Top Story — Anticipating that the U.S. Supreme Court will uphold the bulk of SB 1070, Arizona Governor Jan Brewer has asked to redistribute a training video originally sent to law enforcement across the state two years ago, when the controversial law first went into effect. The Supreme Court began to hear arguments on the legality of the law in April, and may render a decision as early as Monday on whether or not the law should be overturned. Among other things, SB 1070 requires police to determine immigration status when making a detention or arrest, and makes undocumented status a state crime. Portions of the law have been temporarily suspended by lower courts, but Brewer has appealed those decisions. On Tuesday, Brewer issued an executive order to the Arizona Peace Officer Standards and Training Board requiring the video to distribute the video by Friday. Depending on the court’s ruling, the standards and training board said it may need to distribute supplemental information later.
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Headlines from the Western Hemisphere
- Mental health experts in the U.S. say that many child immigrants from Mexico are suffering from post-traumatic stress disorder due to violence in their home country.
- The ACLU said it would sue the federal government for inhumane conditions that immigrant detainees allegedly face at the Pinal County Jail in southern Arizona.
- Young Mexican political activists have launched a strong online campaign to challenge Mexican presidential front-runner Enrique Peña Nieto of the PRI, impacting his support among younger voters.
- Cuban authorities have reportedly detained two dissidents who participated in a video conference with the U.S. Senate to render testimony before a subcommittee of the U.S. Senate Foreign Affairs Committee last Thursday.
- The Cuban government announced Wednesday that Communications Minister Medardo Diaz Toledo and Minister of Basic Industries Tomas Benitez Hernandez will step down amid reports of corruption, to be replaced by Vice Minister Maimir Mesa Ramos and deputy Alfredo Lopez Valdes, respectively.
- Families are mourning the loss of eleven Haitian migrants who died when the 28-foot boat known as the Glory Time sunk off the coast of the Bahamas last week.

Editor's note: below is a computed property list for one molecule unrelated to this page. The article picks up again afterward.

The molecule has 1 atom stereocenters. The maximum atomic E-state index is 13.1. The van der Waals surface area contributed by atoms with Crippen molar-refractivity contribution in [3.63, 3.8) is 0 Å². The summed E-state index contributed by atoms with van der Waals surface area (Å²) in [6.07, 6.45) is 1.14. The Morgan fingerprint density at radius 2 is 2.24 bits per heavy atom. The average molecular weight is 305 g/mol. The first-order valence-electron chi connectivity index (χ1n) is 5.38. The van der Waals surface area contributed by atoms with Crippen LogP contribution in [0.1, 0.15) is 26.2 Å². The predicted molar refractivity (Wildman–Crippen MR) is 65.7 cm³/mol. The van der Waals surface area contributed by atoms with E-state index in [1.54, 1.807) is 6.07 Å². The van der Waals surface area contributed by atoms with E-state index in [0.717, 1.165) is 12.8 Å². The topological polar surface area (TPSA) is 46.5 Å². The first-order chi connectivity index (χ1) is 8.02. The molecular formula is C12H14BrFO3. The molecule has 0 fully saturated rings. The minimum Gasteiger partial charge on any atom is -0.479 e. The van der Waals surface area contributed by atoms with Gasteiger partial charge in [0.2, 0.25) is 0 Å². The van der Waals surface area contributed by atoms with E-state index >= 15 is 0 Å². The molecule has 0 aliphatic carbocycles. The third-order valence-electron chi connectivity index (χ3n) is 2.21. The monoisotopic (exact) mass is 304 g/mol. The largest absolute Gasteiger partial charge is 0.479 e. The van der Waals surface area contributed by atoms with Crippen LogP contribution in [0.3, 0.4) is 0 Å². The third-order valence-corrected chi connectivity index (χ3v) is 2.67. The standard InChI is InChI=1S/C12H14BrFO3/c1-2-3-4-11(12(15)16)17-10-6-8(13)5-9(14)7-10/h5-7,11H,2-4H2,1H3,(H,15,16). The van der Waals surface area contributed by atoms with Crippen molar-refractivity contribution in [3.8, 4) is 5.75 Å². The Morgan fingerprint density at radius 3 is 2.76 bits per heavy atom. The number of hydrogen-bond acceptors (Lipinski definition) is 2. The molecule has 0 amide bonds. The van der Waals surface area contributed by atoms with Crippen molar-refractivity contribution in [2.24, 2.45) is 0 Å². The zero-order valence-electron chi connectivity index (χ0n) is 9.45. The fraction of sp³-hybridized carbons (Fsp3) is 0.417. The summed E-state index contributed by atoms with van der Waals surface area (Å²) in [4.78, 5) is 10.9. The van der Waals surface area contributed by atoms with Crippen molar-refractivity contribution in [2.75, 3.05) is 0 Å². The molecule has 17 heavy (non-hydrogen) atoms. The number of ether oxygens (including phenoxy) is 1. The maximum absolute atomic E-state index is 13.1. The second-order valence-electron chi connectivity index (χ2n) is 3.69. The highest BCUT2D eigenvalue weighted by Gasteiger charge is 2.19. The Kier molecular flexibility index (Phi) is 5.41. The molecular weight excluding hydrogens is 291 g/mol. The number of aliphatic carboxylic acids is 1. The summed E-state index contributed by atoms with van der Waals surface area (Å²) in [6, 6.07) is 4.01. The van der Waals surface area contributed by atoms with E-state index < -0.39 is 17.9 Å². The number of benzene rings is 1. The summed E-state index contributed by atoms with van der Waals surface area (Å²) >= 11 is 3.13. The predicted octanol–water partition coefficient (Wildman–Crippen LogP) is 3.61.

- A Jamaican prosecutor charged police officer Jeffrey Peart with the murder and beheading of a witness against him in a corruption case.
- Police in northern Honduras said they’d arrested 30 peasant activists during the forced removal of about 100 laborers, mostly women, who had been occupying agricultural land since May 23.
- Guatemalan police on Tuesday arrested alleged members of a criminal gang thought to have extorted $500,000 from bus drivers over the last four years.
- Nicaraguan police said they had arrested 7 people and 4,400 gallons of precursor materials to make methamphetamine, suggesting that meth production in Central America is spreading.
- Seven Costa Rican police officers were sentenced to 22 years in prison each for international drug trafficking and embezzlement.
- Oscar Mollohuanca, the mayor of Espinar province in Peru, was released Wednesday after being detained since May 30 for his role in protests against Xstrata PLC’s Tintaya copper mine.
- BP said that Venezuela holds the largest petroleum reserves in the world, overtaking Saudi Arabia at 296.5 billion barrels at the end of last year.
- An appellate court rejected Chevron’s petition to gain access to documents from a consulting group for the Amazon rainforest communities that sued the company and is currently owed $18 billion.
- U.S. Representative Chris Smith traveled to Bolivia this week to meet with imprisoned American contractor Jacob Ostreicher, who is suspected but not charged with money laundering and has been imprisoned since June 2011.
- Brazilian President Dilma Rousseff opened the UN Conference on Sustainable Development, or “Rio +20” summit, Wednesday, the largest in the 20 years since the first Earth Summit in 1992.
- Falkland Islanders are embracing the idea of a referendum to demonstrate that they do not want to be returned to Argentina on the anniversary of that country’s surrender of the islands to Britain in 1982.
- The Global Peace Index listed Chile as the most peaceful country in Latin America and Colombia was listed as the least peaceful.
Image: JoshBerglund19 @ Flickr.